For example: if you are on Facebook or filling out a form and some information or your login is already filled in in the spaces provided, this is called autofill. It’s activated by simply clicking Safari next to the Apple symbol in the menubar and selecting Private Browsing, then clicking “OK” to the prompt.

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    The reasons behind private mode differ for each individual. While we won’t go into all of those reasons, one thing that is  important to remember is that private browsing doesn’t forget the websites you visit. As we will see later on, Macs keep a second copy of the websites you visit in either mode. If you are in frantic mode looking for a solution to this, look no further.

    The Terminal Archive

    While Safari does a good job of keeping your search history out of prying eyes in the history tab, there is a less-than-obvious way to view a full list of visited websites on Mac. This is done in Terminal; the command-line emulator that allows you to make changes to your Mac.

    Terminal is located in the Utilities folder on your Mac. Once activated, simply add the command:

    dscacheutil -cachedump -entries Host

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    Once you hit “enter”, a list of the visited sites appear. Showing only the domains, the sites appear in a format of:

    Key: h_name :(website domain)ipv4 :1

    However, there’s no need to fear—there is a way you can clear this information from Terminal with a command that’s just as simple.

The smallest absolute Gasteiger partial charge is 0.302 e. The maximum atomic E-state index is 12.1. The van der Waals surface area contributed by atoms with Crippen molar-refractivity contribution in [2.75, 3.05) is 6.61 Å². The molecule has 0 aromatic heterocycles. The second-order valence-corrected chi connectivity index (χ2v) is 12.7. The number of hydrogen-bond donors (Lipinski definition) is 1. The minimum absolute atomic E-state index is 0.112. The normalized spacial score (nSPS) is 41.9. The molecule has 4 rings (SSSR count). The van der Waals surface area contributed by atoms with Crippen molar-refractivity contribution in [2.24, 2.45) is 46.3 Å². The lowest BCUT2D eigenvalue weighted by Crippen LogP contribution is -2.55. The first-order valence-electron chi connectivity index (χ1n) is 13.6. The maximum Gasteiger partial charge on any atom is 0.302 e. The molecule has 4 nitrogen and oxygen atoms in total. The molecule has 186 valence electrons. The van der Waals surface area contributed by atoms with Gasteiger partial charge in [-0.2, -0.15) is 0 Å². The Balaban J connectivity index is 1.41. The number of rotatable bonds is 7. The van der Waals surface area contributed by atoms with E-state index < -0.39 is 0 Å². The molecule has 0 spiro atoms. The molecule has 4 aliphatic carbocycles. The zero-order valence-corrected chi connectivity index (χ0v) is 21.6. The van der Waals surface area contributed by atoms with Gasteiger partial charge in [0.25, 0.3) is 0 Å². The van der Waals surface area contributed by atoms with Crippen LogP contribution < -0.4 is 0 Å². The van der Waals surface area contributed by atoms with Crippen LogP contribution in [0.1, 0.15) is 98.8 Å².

Clearing Your Tracks

    Just as simply as you were able to enter the command to view the websites, you can clear the cache that Terminal showed you with the comamnd:

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    dscacheutil -flushcache

    As the command denotes, this literally “flushes” the domains from Terminal. This does not prevent the record from continuing to be recorded for future sites, however, so if that’s an issue for you, repeat this process regularly.

    Other Browsers and Private Browsing

    Other browsers have this form of privacy mode for their service. They promise many of the same things as Safari, but they do not have the same Terminal issue due to how this command only presents websites visited on Safari (the browser Macs come shipped with).

    If you use Firefox, you’ll notice that its private mode is also known as Private Browsing. Chrome calls private mode Incognito, while Internet Explorer refers to it as InPrivate Browsing. Opera is the newest to the scene, denoting it as Private Tab. Safari is the oldest well-known browser with this feature.

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    As you can see, despite Private Browsing not being 100% private, Terminal allows for your browser to be. In what ways has Terminal helped your life or allowed you to become more productive? Let us know in the comments below.

    Featured photo credit: Benjamin Dada via unsplash.com